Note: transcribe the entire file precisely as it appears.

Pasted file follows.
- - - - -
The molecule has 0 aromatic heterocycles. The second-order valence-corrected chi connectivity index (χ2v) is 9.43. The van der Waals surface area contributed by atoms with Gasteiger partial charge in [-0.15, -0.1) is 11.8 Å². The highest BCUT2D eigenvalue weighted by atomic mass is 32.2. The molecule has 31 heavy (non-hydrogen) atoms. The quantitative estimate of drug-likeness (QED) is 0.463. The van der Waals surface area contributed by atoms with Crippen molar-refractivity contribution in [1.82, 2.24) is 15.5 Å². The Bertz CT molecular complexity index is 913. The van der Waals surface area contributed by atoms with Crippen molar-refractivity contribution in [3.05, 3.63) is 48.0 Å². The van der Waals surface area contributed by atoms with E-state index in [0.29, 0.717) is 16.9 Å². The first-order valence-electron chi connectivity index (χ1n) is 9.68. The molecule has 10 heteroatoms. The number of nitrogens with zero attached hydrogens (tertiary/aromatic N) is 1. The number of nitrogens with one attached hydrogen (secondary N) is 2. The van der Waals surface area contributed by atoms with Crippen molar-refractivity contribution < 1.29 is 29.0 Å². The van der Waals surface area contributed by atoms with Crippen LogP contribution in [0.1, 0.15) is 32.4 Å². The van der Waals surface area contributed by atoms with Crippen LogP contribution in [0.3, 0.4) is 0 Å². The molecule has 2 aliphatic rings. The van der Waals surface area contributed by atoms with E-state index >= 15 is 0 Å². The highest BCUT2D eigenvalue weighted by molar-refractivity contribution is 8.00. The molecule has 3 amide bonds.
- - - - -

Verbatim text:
The molecule has 0 aromatic heterocycles. The second-order valence-corrected chi connectivity index (χ2v) is 9.43. The van der Waals surface area contributed by atoms with Gasteiger partial charge in [-0.15, -0.1) is 11.8 Å². The highest BCUT2D eigenvalue weighted by atomic mass is 32.2. The molecule has 31 heavy (non-hydrogen) atoms. The quantitative estimate of drug-likeness (QED) is 0.463. The van der Waals surface area contributed by atoms with Crippen molar-refractivity contribution in [1.82, 2.24) is 15.5 Å². The Bertz CT molecular complexity index is 913. The van der Waals surface area contributed by atoms with Crippen molar-refractivity contribution in [3.05, 3.63) is 48.0 Å². The van der Waals surface area contributed by atoms with E-state index in [0.29, 0.717) is 16.9 Å². The first-order valence-electron chi connectivity index (χ1n) is 9.68. The molecule has 10 heteroatoms. The number of nitrogens with zero attached hydrogens (tertiary/aromatic N) is 1. The number of nitrogens with one attached hydrogen (secondary N) is 2. The van der Waals surface area contributed by atoms with Crippen molar-refractivity contribution < 1.29 is 29.0 Å². The van der Waals surface area contributed by atoms with Crippen LogP contribution in [0.1, 0.15) is 32.4 Å². The van der Waals surface area contributed by atoms with Crippen LogP contribution in [0.3, 0.4) is 0 Å². The molecule has 2 aliphatic rings. The van der Waals surface area contributed by atoms with E-state index >= 15 is 0 Å². The highest BCUT2D eigenvalue weighted by molar-refractivity contribution is 8.00. The molecule has 3 amide bonds.